The Philosophy Of Scientific Experimentation

The Philosophy Of Scientific Experimentation

Edited by Hans Radder
Copyright Date: 2003
Pages: 328
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  • Book Info
    The Philosophy Of Scientific Experimentation
    Book Description:

    Since the late 1980s, the neglect of experiment by philosophers and historians of science has been replaced by a keen interest in the subject. In this volume, a number of prominent philosophers of experiment directly address basic theoretical questions, develop existing philosophical accounts, and offer novel perspectives on the subject, rather than rely exclusively on historical cases of experimental practice.

    Each essay examines one or more of six interconnected themes that run throughout the collection: the philosophical implications of actively and intentionally interfering with the material world while conducting experiments; issues of interpretation regarding causality; the link between science and technology; the role of theory in experimentation involving material and causal intervention; the impact of modeling and computer simulation on experimentation; and the philosophical implications of the design, operation, and use of scientific instruments.

    eISBN: 978-0-8229-7239-6
    Subjects: Philosophy, General Science

Table of Contents

  1. Front Matter
    (pp. i-iv)
  2. Table of Contents
    (pp. v-vi)
    (pp. vii-viii)
    (pp. ix-xiv)
  5. 1 Toward a More Developed Philosophy of Scientific Experimentation
    (pp. 1-18)
    Hans Radder

    The development of the philosophy of scientific experimentation over the past twenty years has two main features. After a rapid start in the 1980s (see Hacking 1989a), it seems to have lost much of this momentum during the next decade. At the very least, the expectation that the study of experiment would become a major issue within received traditions in philosophy of science has not been fulfilled. To verify this, it is enough to glance through the recent volumes of well-known journals, such asPhilosophy of Science, British Journal for the Philosophy of Science, Erkenntnis, and the like. Alternatively, one...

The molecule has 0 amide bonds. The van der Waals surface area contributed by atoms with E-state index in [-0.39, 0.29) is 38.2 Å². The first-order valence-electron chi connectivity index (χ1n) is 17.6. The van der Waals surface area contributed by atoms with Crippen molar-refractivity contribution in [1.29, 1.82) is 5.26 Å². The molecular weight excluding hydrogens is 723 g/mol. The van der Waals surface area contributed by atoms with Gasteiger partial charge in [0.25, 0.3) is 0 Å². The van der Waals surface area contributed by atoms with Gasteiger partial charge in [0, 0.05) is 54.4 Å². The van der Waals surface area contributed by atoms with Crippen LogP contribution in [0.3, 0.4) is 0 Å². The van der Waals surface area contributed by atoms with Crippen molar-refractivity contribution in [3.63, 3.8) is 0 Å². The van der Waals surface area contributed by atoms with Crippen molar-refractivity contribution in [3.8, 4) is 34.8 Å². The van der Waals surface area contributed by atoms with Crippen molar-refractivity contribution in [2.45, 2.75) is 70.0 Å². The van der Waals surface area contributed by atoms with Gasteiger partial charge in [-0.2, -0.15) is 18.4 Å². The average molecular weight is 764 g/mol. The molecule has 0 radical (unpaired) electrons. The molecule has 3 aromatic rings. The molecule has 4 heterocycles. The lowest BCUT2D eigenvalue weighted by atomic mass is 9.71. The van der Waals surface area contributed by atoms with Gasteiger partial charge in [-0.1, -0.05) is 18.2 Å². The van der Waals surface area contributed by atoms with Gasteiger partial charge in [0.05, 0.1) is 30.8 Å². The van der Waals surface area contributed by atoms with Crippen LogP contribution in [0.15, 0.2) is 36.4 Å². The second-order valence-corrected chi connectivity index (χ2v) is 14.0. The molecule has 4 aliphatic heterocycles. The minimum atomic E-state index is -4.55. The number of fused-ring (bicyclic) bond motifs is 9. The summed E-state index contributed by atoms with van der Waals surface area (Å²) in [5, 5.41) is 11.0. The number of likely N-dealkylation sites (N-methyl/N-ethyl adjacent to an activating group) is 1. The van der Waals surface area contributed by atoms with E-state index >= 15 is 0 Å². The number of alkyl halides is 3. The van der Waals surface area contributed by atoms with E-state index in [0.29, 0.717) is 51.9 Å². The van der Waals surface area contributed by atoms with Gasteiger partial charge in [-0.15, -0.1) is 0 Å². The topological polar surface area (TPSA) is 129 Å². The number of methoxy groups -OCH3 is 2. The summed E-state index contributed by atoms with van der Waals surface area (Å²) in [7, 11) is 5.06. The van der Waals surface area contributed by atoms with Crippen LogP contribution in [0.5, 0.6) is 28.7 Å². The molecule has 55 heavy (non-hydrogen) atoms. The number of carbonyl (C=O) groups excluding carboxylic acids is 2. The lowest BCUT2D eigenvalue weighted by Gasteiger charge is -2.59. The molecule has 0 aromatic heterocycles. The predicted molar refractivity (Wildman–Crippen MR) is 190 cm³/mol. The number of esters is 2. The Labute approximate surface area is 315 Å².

6. 2 The Materiality of Instruments in a Metaphysics for Experiments
    (pp. 19-38)
    Rom Harré

    There is no doubt that the philosophical study of experiments and the apparatus and instruments with which they are conducted has been neglected. In recent years, the topic has been broached, but there is still much to say. The invisibility of the experiment in the period during which logicism dominated the philosophy of science will serve as a starting point for these investigations. The recent inroads that have been made into the philosophy of science from the sociology of science have brought experimental activity to the fore and have led to some attention being paid to laboratory equipment. However, there...

    (pp. 39-67)
    Davis Baird

    I present here in brief a materialist theory of knowledge, which I call “thing knowledge.” This is an epistemology where the things we make bear our knowledge of the world, on a par with the words we speak. I oppose an epistemological picture where the things we make are simply instrumental to the articulation and justification of knowledge expressed in words or equations. Our things do this, but they do more. They bear knowledge themselves, and, frequently enough, the words we speak serve instrumentally in the articulation and justification of knowledge borne by things.

    This is important for a variety...

  8. 4 Physics, Experiments, and the Concept of Nature
    (pp. 68-86)
    Peter Kroes